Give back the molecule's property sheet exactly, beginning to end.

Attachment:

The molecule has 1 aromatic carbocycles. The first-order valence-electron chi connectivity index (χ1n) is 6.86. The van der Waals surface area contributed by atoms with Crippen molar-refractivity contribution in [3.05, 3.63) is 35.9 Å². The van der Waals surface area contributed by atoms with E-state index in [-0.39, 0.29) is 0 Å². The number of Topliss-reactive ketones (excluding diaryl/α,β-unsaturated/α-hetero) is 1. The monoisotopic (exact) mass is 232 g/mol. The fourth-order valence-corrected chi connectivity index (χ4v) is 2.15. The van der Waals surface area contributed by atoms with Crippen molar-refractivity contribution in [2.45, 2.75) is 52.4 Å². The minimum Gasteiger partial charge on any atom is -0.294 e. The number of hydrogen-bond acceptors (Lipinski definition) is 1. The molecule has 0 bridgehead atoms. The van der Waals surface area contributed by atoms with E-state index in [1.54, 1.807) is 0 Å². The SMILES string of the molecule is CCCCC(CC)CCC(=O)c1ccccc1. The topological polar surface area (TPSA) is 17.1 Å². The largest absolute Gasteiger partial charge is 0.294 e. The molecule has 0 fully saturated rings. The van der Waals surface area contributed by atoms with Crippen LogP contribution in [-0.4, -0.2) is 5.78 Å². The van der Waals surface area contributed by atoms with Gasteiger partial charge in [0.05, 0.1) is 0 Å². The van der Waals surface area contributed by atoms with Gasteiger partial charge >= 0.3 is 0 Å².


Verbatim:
The molecule has 1 aromatic carbocycles. The first-order valence-electron chi connectivity index (χ1n) is 6.86. The van der Waals surface area contributed by atoms with Crippen molar-refractivity contribution in [3.05, 3.63) is 35.9 Å². The van der Waals surface area contributed by atoms with E-state index in [-0.39, 0.29) is 0 Å². The number of Topliss-reactive ketones (excluding diaryl/α,β-unsaturated/α-hetero) is 1. The monoisotopic (exact) mass is 232 g/mol. The fourth-order valence-corrected chi connectivity index (χ4v) is 2.15. The van der Waals surface area contributed by atoms with Crippen molar-refractivity contribution in [2.45, 2.75) is 52.4 Å². The minimum Gasteiger partial charge on any atom is -0.294 e. The number of hydrogen-bond acceptors (Lipinski definition) is 1. The molecule has 0 bridgehead atoms. The van der Waals surface area contributed by atoms with E-state index in [1.54, 1.807) is 0 Å². The SMILES string of the molecule is CCCCC(CC)CCC(=O)c1ccccc1. The topological polar surface area (TPSA) is 17.1 Å². The largest absolute Gasteiger partial charge is 0.294 e. The molecule has 0 fully saturated rings. The van der Waals surface area contributed by atoms with Crippen LogP contribution in [-0.4, -0.2) is 5.78 Å². The van der Waals surface area contributed by atoms with Gasteiger partial charge in [0.05, 0.1) is 0 Å². The van der Waals surface area contributed by atoms with Gasteiger partial charge >= 0.3 is 0 Å².